A special dinner invitation was sent to Veterans and their loved ones in an honoring members and volunteers celebration on Patriots Day in the Wayne G. Austin American Legion Post number two of Newton. Adjutant Paul Sanford, begun by saying that they wished and looked forward to having the longtime members and volunteers to the American Legion honored. The volunteers, who have been doing it for approximately a year or so, were to be appreciated and let know that what they do for American Legion and the veteran at large is not taken for granted. Among them, eighteen members of the Wayne G. Austin American Legion Post No. 2 were recognized for being part of the American Legion organization for not less than fifty years. A good sign of loyalty. Sanford addressed them by saying that they should be recognized because it is because of the loyal members that the state has the present day freedom. Byron Brittain, who has been a member of the American Legion for seventy one years, was awarded a certificate of honor and a pin. The other honorees in the same field as Byron Brittain included the fifty nine years of membership, F.V. Daily, Larson Woelk who has been on the American Legion for fifty eight years, Ralph Weerts for his fifty two years of membership, Vernon Wonders, Dale Perkins and Wayne Porter for their fifty one, fifty and another fifty years of membership respectively. Sanford noted that the certificates were not only to recognize them, but very special especially this year, 2017, because they have a sign of Denise Rohan, who is the first female national commander of the American Legion in a period of ninety nine years. The attendees were happy to be in the providence of a free of charge roast beef dinner. Sanford continued to note that the day was a better day for honoring the Veterans because it was on Patriots day. The volunteers to the American Legion, sons of the American Legion, American Legion Auxiliary and the American Legion riders did not just leave the event the same way. They were recognized for the various activities they do in different sections of their working places. Sanford, giving them a speech said that the recognition was because of there are a lot of times that they forget to appreciate them and thank them. He concluded by setting a day, 11th September of every year, regardless of the day in which it may fall in a week, to be dedicated to having such events as what they had that day.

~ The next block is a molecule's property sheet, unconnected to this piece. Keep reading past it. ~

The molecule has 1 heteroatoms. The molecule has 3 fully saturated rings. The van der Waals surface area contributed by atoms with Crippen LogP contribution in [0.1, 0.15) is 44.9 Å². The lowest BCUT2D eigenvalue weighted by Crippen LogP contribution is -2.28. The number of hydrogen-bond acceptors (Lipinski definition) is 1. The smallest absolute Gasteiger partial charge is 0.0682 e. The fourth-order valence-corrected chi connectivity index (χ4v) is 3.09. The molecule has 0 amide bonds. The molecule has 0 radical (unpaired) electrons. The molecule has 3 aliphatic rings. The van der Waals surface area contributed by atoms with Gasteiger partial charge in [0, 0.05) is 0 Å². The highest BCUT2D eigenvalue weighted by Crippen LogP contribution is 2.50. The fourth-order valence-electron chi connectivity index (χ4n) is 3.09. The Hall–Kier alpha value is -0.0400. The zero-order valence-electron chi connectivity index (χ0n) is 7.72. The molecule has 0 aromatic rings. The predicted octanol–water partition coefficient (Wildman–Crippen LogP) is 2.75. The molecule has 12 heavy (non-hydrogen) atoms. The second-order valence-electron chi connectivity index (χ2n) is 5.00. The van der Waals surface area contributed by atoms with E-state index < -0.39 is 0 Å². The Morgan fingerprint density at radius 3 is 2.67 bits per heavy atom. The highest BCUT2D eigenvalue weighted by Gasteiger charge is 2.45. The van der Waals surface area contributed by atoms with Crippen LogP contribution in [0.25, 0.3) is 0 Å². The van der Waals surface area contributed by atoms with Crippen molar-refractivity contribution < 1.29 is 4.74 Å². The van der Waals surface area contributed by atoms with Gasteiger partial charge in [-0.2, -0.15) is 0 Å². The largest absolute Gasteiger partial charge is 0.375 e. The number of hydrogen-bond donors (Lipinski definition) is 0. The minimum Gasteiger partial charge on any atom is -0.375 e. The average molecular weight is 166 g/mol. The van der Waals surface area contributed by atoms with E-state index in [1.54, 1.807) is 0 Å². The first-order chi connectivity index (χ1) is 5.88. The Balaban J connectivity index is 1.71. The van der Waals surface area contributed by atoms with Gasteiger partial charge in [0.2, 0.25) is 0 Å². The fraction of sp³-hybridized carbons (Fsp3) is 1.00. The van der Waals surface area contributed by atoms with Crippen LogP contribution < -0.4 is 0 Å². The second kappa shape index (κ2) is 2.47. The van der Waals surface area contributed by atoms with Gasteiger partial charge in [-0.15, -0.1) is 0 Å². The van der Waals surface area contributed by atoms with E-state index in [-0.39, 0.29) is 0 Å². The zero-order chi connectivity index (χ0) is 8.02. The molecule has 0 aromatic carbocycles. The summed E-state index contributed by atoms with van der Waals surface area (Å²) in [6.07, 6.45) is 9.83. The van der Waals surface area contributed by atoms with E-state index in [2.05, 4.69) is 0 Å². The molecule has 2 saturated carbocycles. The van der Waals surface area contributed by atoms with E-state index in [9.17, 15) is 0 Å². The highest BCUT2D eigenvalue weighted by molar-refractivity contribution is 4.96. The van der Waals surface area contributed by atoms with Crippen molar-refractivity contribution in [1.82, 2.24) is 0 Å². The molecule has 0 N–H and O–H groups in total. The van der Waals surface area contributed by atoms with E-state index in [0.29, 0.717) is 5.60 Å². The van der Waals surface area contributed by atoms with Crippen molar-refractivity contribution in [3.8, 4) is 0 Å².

Perched on a tiny wooden platformlike is an eagle that is nestled just at the bottom drawer of the filing cabinet of Dwight Whitcomb. The eagle is a symbolism and representation awarded to specific, acknowledged volunteer work for decades in the giving hand to veterans locally in any way. It is considered a very huge honor by the veteran community. The seventy two old Vietnam Veteran, Dwight Whitcomb, was even unsure if this was reality of him deserving the award. While he was having an interview with the reporters from Ledger-Transcript Thursday, he pulled the 2017 state legionnaire of the year award and looked at it for a couple minutes and said that it was such a high and great honor and that he is sort of in a way very proud. He said that every time he looks at the award he is reminded that that some people in the Veteran midst that deserve the award and not him. He said that the news to him came as a completely shocking news since he was not even aware that he was nominated, leave alone being the winner among the other nominees. Having served in the United States Army from 1963 – 1966 as a heavy equipment operator, Whitcomb had always been self-driven and passionate about giving a hand to other veterans in the army who were in need and wished for help. Navigating them to the healthcare field was one of the things he had a strong desire to do. He always felt that it was part of him or part of the regular duties, he was assigned and passionate about. He considers helping other veterans as a personal thing for him and does not ever want to see a fellow veteran in dire straits. As much helping the veterans was in him, Whitcomb continues to say that he has more focus and attention to Vietnam Veterans who are like him since they were given what he referred to ‘the short end of the stick’ upon resuming the state’s army. When it comes to the Vietnam Veterans, he extends his hand further. Whitcomb, from all of his fellow Veterans, is a proud one because he is a founder of the Rindge Veterans Association and also being involved in the creation of Memorial Park for the Veterans in Rindge. The memorial park is located close to the intersection of the main street and Payson Hill road. After several months after him being awarded, he finally accepted the award and said that he is at last coming to grips with the award even though he knows it is a biggie for him and that he will never take it for granted that he was not the only one deserving the award among the state Veterans.